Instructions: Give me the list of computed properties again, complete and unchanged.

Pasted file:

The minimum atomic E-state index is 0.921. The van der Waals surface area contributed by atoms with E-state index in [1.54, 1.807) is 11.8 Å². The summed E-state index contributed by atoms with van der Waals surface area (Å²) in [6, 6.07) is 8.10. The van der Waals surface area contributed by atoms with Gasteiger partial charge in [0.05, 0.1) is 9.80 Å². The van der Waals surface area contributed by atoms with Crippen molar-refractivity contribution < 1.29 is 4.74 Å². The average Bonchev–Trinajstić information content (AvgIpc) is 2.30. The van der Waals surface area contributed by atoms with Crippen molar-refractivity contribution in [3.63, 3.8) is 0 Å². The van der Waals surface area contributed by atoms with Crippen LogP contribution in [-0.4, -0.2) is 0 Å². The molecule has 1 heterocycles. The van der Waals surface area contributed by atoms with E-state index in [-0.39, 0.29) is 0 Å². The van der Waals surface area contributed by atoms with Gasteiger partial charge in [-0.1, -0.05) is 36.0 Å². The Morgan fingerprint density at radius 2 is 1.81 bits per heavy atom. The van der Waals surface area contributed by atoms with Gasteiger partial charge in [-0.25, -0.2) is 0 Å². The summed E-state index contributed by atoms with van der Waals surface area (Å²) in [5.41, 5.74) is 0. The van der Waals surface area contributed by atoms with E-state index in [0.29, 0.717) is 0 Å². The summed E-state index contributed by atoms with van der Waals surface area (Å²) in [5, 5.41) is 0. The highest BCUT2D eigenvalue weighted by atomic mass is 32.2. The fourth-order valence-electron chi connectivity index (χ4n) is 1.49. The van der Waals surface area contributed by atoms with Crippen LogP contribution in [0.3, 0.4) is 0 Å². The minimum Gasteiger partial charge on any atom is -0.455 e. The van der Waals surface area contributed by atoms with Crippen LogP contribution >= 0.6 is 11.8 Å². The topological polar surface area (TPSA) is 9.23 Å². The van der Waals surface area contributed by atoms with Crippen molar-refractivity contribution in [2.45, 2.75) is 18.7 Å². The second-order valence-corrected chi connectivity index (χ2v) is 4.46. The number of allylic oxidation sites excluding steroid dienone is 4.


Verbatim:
The minimum atomic E-state index is 0.921. The van der Waals surface area contributed by atoms with E-state index in [1.54, 1.807) is 11.8 Å². The summed E-state index contributed by atoms with van der Waals surface area (Å²) in [6, 6.07) is 8.10. The van der Waals surface area contributed by atoms with Gasteiger partial charge in [0.05, 0.1) is 9.80 Å². The van der Waals surface area contributed by atoms with Crippen molar-refractivity contribution < 1.29 is 4.74 Å². The average Bonchev–Trinajstić information content (AvgIpc) is 2.30. The van der Waals surface area contributed by atoms with Crippen molar-refractivity contribution in [3.63, 3.8) is 0 Å². The van der Waals surface area contributed by atoms with Crippen LogP contribution in [-0.4, -0.2) is 0 Å². The molecule has 1 heterocycles. The van der Waals surface area contributed by atoms with E-state index in [-0.39, 0.29) is 0 Å². The van der Waals surface area contributed by atoms with Gasteiger partial charge in [-0.1, -0.05) is 36.0 Å². The Morgan fingerprint density at radius 2 is 1.81 bits per heavy atom. The van der Waals surface area contributed by atoms with Gasteiger partial charge in [-0.25, -0.2) is 0 Å². The summed E-state index contributed by atoms with van der Waals surface area (Å²) in [5.41, 5.74) is 0. The van der Waals surface area contributed by atoms with E-state index in [0.29, 0.717) is 0 Å². The summed E-state index contributed by atoms with van der Waals surface area (Å²) in [5, 5.41) is 0. The highest BCUT2D eigenvalue weighted by atomic mass is 32.2. The fourth-order valence-electron chi connectivity index (χ4n) is 1.49. The van der Waals surface area contributed by atoms with Crippen LogP contribution in [0.3, 0.4) is 0 Å². The minimum Gasteiger partial charge on any atom is -0.455 e. The van der Waals surface area contributed by atoms with Crippen LogP contribution >= 0.6 is 11.8 Å². The topological polar surface area (TPSA) is 9.23 Å². The van der Waals surface area contributed by atoms with Crippen molar-refractivity contribution in [2.45, 2.75) is 18.7 Å². The second-order valence-corrected chi connectivity index (χ2v) is 4.46. The number of allylic oxidation sites excluding steroid dienone is 4.